Figure 1: Virus mediated activation of defense pathways in plant [4,5,10]

Objective of this review study was:

  1.  To elaborate the role of viral pathogens in activation of plant defense mechanism.

  2.  To understand the phyto-chemicals changes occurring in the plants due to viral invasion.

  3.  Role of antioxidant enzymes in plant defense activation.

This study will help to further investigate the activation of secondary metabolites in plant upon infection and how they are associated with the activation of plant defense mechanism.

2  Impact of Viral Infection on Phyto-Chemicals

2.1 Chlorophyll

On pumpkin plant, infection of Tomato leaf curl palampur virus (ToLCPMV) affected the chlorophyll content of leaf, this virus affected both chlorophyll a and b, by reducing their amount in the plant [8]. According to Sinha et al. [12]. Banana bunchy top virus (BBTV) upon infection reduced the concentration of chlorophyll a and b, maximum reduction was observed in chlorophyll b than chlorophyll a. Reported reason behind this reduction was the deposition of carbohydrates in the leaf of plant [13,14]. Aucuba mosaic virus in tomato upon infection did not affect the chlorophyll in older leaves; younger leaves have shown no change. Cucumber mosaic disease was supported by the formation of chlorosis strips on the leaf which confirmed the change in chlorophyll concentration in the leaf [15]. It is reported that in tomato, infection of TLCV altered chlorophyll concentration in the plant, decline in chlorophyll concentration was observed in infected leaf as compared to the healthy leaf, increased concentration of chlorophyll was measured at high temperature while low temperature reduced the concentration of chlorophyll [5]. In okra, viral infection decreased the concentration of chlorophyll inside the plant leaf [16]. According to various researchers the Yellow vein clearing mosaic virus (YVCMV) which was responsible for vein clearing mosaic disease in okra caused drastic reduction in the amount of chlorophyll in leaf of okra [17]. It was found that in Egypt (TYLCV) causing infection in tomato reduced the chlorophyll content leading to the reduction of tomato production causing great economic loss to the farmer [11]. It was also reported that Moroccan watermelon mosaic virus (MWMV) infection in Cucurbita moschata caused reduction in both chlorophyll a and b. Their estimation showed that quantity of chlorophyll a was affected more than chlorophyll b [18]. The quantity of photosynthetic pigment should reduce in diseased plants compared to the healthy plants. In eggplant, infection of begomovirus TYLCV which is transmitted by whitefly changed the phyto-chemical and biochemical compounds in tomato, leaf analysis revealed that mild change in chlorophyll concentration was identified [19]. In previous studies, TYLCV was responsible for the reduction of Mg++ which is a main component of chlorophyll [20]. This reduction also led to the decrease of chlorophyll in tomato plant while, high temperature supported the reduction. On TYLCV infection, tomato plant showed chlorosis at high temperature, causing reduction in chlorophyll concentration in the plant [21]. Infection of Bean yellow mosaic virus (BYMV) caused gradual reduction of chlorophyll in Viciafaba infected leaf [22].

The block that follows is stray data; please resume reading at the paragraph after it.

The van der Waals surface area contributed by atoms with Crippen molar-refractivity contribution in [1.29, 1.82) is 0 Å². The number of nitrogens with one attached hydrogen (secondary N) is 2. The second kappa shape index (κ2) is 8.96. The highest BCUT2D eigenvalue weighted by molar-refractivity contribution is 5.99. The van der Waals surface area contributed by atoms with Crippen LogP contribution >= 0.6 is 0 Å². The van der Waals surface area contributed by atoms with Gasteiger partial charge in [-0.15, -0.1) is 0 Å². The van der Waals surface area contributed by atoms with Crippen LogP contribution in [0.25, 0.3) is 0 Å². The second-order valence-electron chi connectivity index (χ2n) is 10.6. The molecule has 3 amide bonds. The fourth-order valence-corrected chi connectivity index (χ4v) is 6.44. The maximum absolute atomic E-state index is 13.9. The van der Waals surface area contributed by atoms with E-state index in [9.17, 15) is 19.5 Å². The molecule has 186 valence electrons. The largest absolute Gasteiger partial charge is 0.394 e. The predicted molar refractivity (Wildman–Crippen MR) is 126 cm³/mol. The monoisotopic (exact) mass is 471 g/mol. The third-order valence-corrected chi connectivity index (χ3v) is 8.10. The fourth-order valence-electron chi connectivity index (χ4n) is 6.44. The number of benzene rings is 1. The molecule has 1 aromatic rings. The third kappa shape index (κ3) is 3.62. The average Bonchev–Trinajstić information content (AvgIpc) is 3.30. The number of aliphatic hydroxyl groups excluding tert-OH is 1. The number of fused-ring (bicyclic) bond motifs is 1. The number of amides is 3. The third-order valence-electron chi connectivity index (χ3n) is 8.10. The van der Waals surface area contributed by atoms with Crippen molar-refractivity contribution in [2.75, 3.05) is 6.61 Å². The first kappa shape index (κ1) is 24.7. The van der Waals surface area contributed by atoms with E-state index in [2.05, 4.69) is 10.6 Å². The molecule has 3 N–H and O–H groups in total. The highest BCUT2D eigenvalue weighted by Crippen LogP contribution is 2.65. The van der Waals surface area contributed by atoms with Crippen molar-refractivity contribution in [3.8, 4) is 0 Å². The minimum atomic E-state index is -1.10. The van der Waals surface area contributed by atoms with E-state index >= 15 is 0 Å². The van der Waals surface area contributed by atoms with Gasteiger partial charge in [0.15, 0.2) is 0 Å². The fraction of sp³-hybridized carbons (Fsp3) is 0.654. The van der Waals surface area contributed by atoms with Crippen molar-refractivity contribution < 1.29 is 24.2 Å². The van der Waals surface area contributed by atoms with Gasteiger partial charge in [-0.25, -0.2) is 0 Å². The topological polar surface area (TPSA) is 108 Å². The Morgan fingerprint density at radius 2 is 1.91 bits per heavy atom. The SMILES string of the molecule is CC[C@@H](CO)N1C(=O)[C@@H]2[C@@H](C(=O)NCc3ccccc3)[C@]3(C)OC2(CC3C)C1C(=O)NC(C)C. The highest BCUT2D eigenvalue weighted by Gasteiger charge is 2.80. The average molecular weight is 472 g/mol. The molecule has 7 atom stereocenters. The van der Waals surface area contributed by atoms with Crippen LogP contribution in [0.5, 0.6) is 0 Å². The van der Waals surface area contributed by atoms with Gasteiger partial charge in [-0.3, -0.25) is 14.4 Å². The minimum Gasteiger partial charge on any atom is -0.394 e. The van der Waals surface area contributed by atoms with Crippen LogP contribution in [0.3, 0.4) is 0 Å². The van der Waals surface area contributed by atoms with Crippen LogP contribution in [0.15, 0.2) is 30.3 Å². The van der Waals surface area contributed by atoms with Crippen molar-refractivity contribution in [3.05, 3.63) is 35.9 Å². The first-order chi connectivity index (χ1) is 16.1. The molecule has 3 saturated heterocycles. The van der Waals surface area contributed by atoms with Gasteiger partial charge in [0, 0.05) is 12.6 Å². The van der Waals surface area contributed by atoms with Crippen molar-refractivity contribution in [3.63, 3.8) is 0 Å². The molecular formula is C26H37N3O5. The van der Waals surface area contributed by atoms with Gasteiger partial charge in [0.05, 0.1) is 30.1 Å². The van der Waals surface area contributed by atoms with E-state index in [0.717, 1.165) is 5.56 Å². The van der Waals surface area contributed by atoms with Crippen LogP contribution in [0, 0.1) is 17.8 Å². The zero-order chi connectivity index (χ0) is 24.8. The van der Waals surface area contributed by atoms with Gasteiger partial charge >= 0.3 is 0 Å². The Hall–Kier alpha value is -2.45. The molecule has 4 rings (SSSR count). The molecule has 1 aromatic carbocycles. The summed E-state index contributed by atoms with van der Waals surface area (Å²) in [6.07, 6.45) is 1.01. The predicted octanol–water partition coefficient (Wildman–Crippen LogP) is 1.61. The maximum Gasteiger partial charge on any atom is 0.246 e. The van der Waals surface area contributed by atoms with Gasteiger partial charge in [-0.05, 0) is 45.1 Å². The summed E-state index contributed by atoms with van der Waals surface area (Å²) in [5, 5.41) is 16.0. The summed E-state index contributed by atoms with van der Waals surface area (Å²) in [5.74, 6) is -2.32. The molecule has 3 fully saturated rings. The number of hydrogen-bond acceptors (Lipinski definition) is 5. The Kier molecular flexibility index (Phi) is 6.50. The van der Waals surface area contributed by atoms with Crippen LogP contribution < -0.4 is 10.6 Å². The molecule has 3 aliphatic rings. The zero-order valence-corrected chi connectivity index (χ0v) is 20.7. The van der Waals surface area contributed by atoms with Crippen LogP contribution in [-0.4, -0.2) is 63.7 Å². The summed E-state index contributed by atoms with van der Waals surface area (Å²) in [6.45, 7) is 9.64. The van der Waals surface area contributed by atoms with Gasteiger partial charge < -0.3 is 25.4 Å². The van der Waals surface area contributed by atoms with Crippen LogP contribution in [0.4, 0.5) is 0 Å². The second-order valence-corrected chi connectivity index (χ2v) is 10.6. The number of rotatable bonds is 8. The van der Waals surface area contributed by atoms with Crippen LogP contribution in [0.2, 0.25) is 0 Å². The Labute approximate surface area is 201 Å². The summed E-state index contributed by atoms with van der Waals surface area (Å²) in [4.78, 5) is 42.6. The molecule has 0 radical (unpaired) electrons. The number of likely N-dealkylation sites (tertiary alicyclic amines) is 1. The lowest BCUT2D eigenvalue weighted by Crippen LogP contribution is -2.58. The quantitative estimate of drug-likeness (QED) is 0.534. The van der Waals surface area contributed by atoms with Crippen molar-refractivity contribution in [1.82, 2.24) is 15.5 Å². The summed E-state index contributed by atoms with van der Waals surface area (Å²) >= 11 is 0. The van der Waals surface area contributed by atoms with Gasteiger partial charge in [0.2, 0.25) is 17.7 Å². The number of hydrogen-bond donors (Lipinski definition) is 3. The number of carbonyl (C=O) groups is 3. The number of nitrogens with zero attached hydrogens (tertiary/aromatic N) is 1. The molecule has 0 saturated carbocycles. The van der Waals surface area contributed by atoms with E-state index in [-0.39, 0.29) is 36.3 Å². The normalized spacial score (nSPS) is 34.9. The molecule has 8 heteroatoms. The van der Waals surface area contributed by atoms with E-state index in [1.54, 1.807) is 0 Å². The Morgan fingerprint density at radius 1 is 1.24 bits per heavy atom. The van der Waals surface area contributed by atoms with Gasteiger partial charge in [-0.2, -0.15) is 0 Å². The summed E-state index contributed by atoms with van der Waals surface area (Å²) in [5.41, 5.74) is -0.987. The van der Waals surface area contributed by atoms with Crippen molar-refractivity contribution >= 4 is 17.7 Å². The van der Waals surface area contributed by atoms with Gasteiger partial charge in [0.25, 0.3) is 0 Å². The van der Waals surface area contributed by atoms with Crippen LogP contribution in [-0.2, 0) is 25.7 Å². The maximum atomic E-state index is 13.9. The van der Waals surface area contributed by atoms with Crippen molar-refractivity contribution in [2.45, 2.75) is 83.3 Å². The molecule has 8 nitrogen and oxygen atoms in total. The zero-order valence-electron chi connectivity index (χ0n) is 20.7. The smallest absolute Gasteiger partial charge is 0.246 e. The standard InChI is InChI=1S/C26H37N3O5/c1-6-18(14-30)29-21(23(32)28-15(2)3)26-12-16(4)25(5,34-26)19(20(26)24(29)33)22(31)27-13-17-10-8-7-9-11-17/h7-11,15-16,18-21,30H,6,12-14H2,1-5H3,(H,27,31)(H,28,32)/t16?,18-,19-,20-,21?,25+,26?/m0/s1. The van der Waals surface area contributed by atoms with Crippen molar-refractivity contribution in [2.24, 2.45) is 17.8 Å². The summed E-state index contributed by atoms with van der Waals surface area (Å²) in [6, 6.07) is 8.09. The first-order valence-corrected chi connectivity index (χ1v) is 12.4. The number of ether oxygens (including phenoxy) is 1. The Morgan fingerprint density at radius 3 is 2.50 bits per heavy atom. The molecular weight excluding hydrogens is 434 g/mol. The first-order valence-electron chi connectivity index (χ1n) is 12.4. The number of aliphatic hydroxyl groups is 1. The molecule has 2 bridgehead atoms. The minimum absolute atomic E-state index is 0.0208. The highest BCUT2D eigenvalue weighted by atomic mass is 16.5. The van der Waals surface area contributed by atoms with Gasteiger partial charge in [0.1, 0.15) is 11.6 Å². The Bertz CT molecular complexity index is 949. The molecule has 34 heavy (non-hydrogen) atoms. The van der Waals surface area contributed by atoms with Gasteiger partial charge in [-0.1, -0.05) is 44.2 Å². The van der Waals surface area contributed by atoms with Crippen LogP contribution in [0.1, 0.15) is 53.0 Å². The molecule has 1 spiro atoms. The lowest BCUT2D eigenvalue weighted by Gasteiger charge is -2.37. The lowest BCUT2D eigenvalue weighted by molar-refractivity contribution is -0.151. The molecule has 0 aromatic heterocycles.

2.2 Carbohydrates

Significant impact of pathogenic viruses on the carbohydrate metabolism of infected plant has been reported. Different viruses caused varied infections in plants such as some completely altered carbohydrate synthesis, and translocation process while others have mild effect [23]. Carbohydrates play a significant role in the plant body but accumulation of excessive starch in the leaf produced viral symptoms [24] Watson [13] reported that sucrose contents increased in infected plant on the incidence of viral infection. Carbohydrates have major role in the production of antioxidant enzymes [25]. Strong link between the activation of defense mechanism with carbohydrate concentration has been confirmed by scientific reports [26,27]. Results of Fryer et al. [28] showed that BBTV infection increased the sugar content by interfering with the photo inhibitory processes in the banana plant and symptoms appeared on infected areas. On the incidence of banana bunchy top infection amount of ROS increased in the plants. ROS sucrose produced within infected plant resulted in chlorosis [29]. In tomato plant decrease in insoluble and soluble sugars in stem and leaf was observed due to infection caused by TLCV in infected plant [30]. Changes in carbohydrates concentration due to viral infection also affect the leaf color, no change was observed in color of healthy leaf while infected leaf showed dark gray color [21].